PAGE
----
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The cost of business in Asia’s elite tournament keeps going up. The rewards do not.

At least nobody can accuse Asia’s soccer authorities of failing to sweat the small stuff. It would be easy to overlook the little things, after all, when their job is to nurture and promote the most popular sport on the planet for the benefit of almost five billion people spread across a third of the world’s landmass.

In many ways, then, it is admirable that the Asian Football Confederation (A.F.C.) can still find the time to dictate precisely which water bottles, with which labels, fans should be allowed to carry into stadiums. That kind of attention to detail should reassure you that soccer’s future — from Beirut to Beijing, and Ulaanbaatar to Hobart — is in safe hands.

Unfortunately, that is not quite the picture that emerges from a report, commissioned by soccer’s global players’ union, FIFPro, assessing the benefits and shortcomings of Asia’s most prestigious club competition, the Asian Champions League. Instead, the report documents a tournament that acts as an almost perfect microcosm of soccer’s general direction across the globe.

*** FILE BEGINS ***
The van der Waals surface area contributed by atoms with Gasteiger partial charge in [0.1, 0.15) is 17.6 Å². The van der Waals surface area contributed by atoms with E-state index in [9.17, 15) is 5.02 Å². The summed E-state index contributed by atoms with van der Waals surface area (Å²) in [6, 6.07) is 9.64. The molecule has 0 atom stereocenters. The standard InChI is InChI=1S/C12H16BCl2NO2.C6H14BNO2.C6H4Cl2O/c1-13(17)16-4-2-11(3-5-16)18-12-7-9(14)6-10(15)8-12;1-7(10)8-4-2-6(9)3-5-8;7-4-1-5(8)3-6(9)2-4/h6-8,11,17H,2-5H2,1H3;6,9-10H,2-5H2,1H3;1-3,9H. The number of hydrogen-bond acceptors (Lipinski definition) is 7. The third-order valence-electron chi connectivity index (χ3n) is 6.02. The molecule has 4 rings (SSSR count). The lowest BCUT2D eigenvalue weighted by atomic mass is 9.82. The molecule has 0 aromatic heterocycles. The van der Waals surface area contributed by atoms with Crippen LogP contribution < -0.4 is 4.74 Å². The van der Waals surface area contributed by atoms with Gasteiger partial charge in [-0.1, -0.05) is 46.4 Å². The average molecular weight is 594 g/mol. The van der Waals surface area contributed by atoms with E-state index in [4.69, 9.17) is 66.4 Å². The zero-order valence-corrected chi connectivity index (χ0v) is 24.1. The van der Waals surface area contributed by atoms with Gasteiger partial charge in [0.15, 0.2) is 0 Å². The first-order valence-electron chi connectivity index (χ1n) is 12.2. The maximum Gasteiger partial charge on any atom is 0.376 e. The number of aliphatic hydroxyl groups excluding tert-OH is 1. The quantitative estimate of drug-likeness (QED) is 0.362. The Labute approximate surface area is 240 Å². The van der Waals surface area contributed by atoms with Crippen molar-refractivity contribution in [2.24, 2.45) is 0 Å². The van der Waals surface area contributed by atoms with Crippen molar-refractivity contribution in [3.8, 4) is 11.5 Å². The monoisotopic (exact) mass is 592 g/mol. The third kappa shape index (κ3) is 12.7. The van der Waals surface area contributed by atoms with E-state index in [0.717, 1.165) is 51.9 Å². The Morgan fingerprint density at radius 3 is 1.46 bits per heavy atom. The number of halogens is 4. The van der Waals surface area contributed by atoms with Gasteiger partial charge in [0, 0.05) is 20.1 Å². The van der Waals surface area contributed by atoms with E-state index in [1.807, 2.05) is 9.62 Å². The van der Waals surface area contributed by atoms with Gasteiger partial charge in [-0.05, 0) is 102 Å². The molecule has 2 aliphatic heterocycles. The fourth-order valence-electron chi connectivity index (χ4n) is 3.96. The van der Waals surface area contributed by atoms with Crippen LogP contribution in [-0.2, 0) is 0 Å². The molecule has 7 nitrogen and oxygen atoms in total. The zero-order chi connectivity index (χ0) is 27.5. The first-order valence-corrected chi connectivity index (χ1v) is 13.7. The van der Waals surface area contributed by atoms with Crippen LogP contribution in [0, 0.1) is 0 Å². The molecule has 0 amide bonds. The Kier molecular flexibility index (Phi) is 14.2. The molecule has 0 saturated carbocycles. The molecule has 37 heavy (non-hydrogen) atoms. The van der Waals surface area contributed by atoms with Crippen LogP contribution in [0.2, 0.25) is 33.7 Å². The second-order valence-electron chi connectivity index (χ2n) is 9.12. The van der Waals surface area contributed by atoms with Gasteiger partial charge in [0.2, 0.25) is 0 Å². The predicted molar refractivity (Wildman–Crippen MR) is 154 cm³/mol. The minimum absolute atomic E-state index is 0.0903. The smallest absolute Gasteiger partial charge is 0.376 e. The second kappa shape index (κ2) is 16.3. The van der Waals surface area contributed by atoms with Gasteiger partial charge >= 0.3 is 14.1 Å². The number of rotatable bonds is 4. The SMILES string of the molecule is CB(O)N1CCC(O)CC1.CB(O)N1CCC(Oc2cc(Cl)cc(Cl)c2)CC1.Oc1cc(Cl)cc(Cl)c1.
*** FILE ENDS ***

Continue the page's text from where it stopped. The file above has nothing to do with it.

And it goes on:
There is plenty of the sort of officious nit-picking beloved of sports authorities. As well as addressing the crucial issue of water bottles, the A.F.C.’s “clean stadium” requirements — the rules that decree that arenas for Champions League games must be free of nonapproved advertising — take on pressing matters like the logos on backpacks and the branding on bottle caps.

The A.F.C. appears to be far less concerned with whether the tournament actually works for the clubs involved. According to estimates from two competing teams, enforcing the clean stadium rules alone costs $50,000 a game.

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